Effectively using a program off the shelf that is not designed with your fitness level in mind requires you to know how to alter repetitions, running miles and times to suit your goals and current fitness levels.
Here is a very common email when people purchase books, ebooks or other programs that are not specific to them, but generic in relation to the course they are training for:
First off, I'd like to say how much I have enjoyed your "Tactical Fitness" book so far. I am currently in the middle of week two of the beginner tactical athlete regimen, and I'm loving it. I do have a few questions, however.
Do you have any recommendations on how to alter the workouts to specifically train for a police academy? (I will start applying next summer after I graduate from college.)
The workouts in the book have many optional exercises. I would take out things that do not apply to what is required of your academy. For instance, you likely will not have to do much swimming unless you are in a coastal town. You likely will not need to ruck, but learning how to walk around in your body armor and gear is something that requires practice. Replacing the rucks with a weight-vest and weight-belt walk is not a bad idea.
But the running, weights and calisthenics build general strength, power and muscle stamina needed for testing and will even prepare you for obstacle courses. You need to keep these.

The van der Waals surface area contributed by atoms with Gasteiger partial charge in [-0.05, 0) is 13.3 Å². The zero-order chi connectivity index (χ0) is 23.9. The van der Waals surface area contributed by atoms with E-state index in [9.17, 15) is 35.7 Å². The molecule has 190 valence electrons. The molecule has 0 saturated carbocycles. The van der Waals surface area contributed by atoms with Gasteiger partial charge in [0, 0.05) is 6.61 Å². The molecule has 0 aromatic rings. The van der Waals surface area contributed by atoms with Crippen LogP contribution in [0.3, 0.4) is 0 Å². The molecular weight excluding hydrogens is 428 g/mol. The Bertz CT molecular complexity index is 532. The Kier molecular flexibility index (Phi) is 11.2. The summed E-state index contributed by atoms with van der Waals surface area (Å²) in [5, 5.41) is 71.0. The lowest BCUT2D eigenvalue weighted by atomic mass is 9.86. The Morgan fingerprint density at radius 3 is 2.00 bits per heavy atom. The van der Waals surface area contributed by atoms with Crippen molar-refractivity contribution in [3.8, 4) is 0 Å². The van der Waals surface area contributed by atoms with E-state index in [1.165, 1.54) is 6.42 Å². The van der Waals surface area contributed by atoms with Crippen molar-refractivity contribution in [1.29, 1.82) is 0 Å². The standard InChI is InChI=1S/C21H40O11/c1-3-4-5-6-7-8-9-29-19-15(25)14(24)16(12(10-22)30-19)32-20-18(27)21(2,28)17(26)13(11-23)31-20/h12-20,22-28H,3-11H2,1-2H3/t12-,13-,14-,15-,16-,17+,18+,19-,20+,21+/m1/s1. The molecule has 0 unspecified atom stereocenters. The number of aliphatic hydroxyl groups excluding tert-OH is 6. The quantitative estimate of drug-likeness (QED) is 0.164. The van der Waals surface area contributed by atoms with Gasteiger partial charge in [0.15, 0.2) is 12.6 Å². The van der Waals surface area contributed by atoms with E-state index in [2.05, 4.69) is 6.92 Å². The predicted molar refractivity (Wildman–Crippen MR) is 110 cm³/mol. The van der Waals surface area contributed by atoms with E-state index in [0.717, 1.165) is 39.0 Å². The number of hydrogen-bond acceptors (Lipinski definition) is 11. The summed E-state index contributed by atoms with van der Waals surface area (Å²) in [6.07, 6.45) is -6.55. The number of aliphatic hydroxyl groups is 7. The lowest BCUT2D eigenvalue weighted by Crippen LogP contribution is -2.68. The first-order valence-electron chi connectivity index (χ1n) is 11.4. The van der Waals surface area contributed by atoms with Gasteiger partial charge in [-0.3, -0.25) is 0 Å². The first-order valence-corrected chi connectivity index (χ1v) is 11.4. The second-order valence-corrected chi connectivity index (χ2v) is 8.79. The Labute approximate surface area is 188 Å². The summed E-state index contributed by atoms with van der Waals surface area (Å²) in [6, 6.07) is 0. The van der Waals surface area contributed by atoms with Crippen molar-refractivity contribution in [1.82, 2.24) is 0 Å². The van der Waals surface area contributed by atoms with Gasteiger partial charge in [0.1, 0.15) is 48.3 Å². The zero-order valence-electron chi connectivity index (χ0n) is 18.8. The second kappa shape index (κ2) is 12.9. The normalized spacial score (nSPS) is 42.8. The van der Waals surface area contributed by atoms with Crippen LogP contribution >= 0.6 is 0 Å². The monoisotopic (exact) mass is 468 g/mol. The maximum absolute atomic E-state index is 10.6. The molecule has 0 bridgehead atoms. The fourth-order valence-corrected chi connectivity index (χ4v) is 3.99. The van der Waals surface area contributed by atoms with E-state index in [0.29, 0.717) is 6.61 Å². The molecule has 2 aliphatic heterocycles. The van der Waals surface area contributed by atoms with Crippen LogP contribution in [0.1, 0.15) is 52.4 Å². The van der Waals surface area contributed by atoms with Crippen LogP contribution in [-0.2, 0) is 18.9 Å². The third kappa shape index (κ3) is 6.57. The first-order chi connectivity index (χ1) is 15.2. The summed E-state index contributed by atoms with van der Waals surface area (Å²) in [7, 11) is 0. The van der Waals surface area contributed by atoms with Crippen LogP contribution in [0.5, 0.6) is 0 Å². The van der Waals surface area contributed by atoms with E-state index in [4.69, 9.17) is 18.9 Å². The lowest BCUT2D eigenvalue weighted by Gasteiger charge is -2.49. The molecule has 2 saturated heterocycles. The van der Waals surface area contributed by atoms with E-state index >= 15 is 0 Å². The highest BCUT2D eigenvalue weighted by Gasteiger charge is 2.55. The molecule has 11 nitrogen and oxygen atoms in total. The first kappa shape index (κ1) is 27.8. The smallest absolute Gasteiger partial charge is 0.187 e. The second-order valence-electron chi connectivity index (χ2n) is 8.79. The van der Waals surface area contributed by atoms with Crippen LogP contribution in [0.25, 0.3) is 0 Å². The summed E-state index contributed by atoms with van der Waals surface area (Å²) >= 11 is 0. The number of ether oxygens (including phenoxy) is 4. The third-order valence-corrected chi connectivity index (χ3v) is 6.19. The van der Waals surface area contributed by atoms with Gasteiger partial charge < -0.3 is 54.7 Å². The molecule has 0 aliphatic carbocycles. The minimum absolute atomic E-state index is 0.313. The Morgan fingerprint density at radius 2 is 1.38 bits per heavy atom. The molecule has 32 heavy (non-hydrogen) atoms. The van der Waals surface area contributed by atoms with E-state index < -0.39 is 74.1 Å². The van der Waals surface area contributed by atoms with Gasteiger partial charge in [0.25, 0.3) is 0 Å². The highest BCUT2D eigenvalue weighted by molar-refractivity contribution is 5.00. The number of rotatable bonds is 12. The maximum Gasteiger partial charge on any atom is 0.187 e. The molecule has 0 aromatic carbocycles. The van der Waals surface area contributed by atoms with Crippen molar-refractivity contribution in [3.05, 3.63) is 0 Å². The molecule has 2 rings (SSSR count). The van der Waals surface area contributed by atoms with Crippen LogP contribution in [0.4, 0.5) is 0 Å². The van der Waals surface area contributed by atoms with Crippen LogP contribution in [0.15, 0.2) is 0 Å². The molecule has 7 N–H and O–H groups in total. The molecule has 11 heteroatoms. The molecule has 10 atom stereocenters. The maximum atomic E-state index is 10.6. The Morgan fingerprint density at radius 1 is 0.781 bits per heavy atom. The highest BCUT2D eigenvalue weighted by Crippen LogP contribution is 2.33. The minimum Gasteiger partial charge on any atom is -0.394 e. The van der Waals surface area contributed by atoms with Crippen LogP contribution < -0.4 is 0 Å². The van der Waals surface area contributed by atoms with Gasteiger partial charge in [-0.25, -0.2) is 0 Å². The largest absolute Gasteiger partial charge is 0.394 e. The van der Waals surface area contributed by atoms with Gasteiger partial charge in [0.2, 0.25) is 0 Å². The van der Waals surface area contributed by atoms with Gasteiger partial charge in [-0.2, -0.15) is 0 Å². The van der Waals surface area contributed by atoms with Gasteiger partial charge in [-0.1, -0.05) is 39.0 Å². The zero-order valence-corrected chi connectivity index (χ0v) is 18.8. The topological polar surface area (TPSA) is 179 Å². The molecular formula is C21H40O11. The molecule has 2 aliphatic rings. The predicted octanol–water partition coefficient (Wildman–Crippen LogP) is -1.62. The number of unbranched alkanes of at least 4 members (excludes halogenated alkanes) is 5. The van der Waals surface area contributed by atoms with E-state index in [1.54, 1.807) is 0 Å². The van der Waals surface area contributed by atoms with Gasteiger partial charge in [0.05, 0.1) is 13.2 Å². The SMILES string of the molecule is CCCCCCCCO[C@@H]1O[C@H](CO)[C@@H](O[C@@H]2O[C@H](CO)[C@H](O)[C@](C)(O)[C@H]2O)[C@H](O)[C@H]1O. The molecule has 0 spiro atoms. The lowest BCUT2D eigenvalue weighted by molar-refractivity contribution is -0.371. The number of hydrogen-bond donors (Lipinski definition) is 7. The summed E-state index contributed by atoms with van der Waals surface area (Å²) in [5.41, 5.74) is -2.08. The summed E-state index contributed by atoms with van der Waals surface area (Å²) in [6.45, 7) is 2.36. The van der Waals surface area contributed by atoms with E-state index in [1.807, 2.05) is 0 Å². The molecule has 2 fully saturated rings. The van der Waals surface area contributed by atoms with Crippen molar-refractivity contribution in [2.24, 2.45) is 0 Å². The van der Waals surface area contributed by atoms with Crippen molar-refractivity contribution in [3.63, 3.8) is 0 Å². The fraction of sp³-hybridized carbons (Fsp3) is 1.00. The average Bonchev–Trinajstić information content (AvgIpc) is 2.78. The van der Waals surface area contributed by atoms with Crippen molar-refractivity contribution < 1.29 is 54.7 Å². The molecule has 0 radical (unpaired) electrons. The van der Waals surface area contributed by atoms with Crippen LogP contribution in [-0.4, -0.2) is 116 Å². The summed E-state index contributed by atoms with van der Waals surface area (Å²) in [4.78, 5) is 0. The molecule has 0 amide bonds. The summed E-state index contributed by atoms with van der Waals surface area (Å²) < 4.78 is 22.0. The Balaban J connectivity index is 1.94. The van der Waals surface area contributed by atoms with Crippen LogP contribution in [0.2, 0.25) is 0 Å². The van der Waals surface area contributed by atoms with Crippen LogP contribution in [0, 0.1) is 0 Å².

If the reps are high for you, do what you can. If the miles of running are too high, pull back a notch (say 25%-50%), depending upon your fitness level. Replace running with non-impact options if you need to lose weight. There are many bike, elliptical and rowing workouts in the plan to replace running and rucking, if needed.
How long should these workouts be taking? Should I limit myself to certain times each day?
Most of these workouts are 60-90 minutes in length, but you can reduce that time if you're not emphasizing the swimming or rucking workouts. I tell people all the time: You have to do your time. There is no 30-minute gym workout that is going to prepare you for a day of military or law enforcement training.
How do I know if I am overtraining?
Learn the symptoms of what happens when you neglect recovery. Usually overtraining is more lack of recovery and happens, because something is out of balance with your rest days, sleep, nutrition, hydration and electrolytes. If any one of these are out of whack, you can exhibit many of the symptoms of overtraining. But if you are doing too much, you should realize it.
Never run 10 miles out of the blue if you haven't run in months. And never do a two-hour weight workout if you haven't lifted in months.
Stew Smith is a former Navy SEAL and fitness author certified as a Strength and Conditioning Specialist (CSCS) with the National Strength and Conditioning Association. Visit his Fitness eBook store if you're looking to start a workout program to create a healthy lifestyle. Send your fitness questions to email@example.com.
Want to Learn More About Military Life?
Whether you're thinking of joining the military, looking for fitness and basic training tips, or keeping up with military life and benefits, Military.com has you covered. Subscribe to Military.com to have military news, updates and resources delivered directly to your inbox.